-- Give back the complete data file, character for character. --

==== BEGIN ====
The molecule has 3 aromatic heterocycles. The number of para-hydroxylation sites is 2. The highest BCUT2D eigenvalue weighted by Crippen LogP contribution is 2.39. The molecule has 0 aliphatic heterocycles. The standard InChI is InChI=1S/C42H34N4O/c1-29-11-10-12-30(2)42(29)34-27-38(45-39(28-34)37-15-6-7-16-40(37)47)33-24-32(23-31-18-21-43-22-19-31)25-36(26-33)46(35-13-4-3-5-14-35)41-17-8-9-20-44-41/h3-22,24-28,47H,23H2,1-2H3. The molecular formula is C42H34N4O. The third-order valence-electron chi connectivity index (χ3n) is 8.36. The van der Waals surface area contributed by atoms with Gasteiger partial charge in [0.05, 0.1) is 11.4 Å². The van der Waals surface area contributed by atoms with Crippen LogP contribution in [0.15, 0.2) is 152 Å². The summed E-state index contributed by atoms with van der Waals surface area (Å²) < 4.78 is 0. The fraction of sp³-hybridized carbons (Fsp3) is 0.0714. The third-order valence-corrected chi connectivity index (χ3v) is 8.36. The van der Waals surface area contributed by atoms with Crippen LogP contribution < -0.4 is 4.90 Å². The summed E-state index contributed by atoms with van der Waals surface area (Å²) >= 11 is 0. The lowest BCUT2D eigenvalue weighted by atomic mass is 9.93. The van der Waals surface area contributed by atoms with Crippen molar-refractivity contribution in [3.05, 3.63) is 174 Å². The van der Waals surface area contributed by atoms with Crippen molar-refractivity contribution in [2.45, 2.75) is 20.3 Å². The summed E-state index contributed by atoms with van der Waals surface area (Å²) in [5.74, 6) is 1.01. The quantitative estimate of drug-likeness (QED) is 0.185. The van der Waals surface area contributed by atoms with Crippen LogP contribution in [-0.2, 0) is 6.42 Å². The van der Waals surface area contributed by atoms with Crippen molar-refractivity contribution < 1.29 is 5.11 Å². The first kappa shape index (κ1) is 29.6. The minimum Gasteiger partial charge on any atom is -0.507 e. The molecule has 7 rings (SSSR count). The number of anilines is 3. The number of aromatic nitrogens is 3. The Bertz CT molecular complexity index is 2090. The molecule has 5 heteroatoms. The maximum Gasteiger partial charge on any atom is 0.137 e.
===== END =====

The molecule has 3 aromatic heterocycles. The number of para-hydroxylation sites is 2. The highest BCUT2D eigenvalue weighted by Crippen LogP contribution is 2.39. The molecule has 0 aliphatic heterocycles. The standard InChI is InChI=1S/C42H34N4O/c1-29-11-10-12-30(2)42(29)34-27-38(45-39(28-34)37-15-6-7-16-40(37)47)33-24-32(23-31-18-21-43-22-19-31)25-36(26-33)46(35-13-4-3-5-14-35)41-17-8-9-20-44-41/h3-22,24-28,47H,23H2,1-2H3. The molecular formula is C42H34N4O. The third-order valence-electron chi connectivity index (χ3n) is 8.36. The van der Waals surface area contributed by atoms with Gasteiger partial charge in [0.05, 0.1) is 11.4 Å². The van der Waals surface area contributed by atoms with Crippen LogP contribution in [0.15, 0.2) is 152 Å². The summed E-state index contributed by atoms with van der Waals surface area (Å²) < 4.78 is 0. The fraction of sp³-hybridized carbons (Fsp3) is 0.0714. The third-order valence-corrected chi connectivity index (χ3v) is 8.36. The van der Waals surface area contributed by atoms with Crippen LogP contribution < -0.4 is 4.90 Å². The summed E-state index contributed by atoms with van der Waals surface area (Å²) >= 11 is 0. The lowest BCUT2D eigenvalue weighted by atomic mass is 9.93. The van der Waals surface area contributed by atoms with Crippen molar-refractivity contribution in [3.05, 3.63) is 174 Å². The van der Waals surface area contributed by atoms with Crippen molar-refractivity contribution in [2.45, 2.75) is 20.3 Å². The summed E-state index contributed by atoms with van der Waals surface area (Å²) in [5.74, 6) is 1.01. The quantitative estimate of drug-likeness (QED) is 0.185. The van der Waals surface area contributed by atoms with Crippen LogP contribution in [-0.2, 0) is 6.42 Å². The van der Waals surface area contributed by atoms with Crippen molar-refractivity contribution < 1.29 is 5.11 Å². The first kappa shape index (κ1) is 29.6. The minimum Gasteiger partial charge on any atom is -0.507 e. The molecule has 7 rings (SSSR count). The number of anilines is 3. The number of aromatic nitrogens is 3. The Bertz CT molecular complexity index is 2090. The molecule has 5 heteroatoms. The maximum Gasteiger partial charge on any atom is 0.137 e.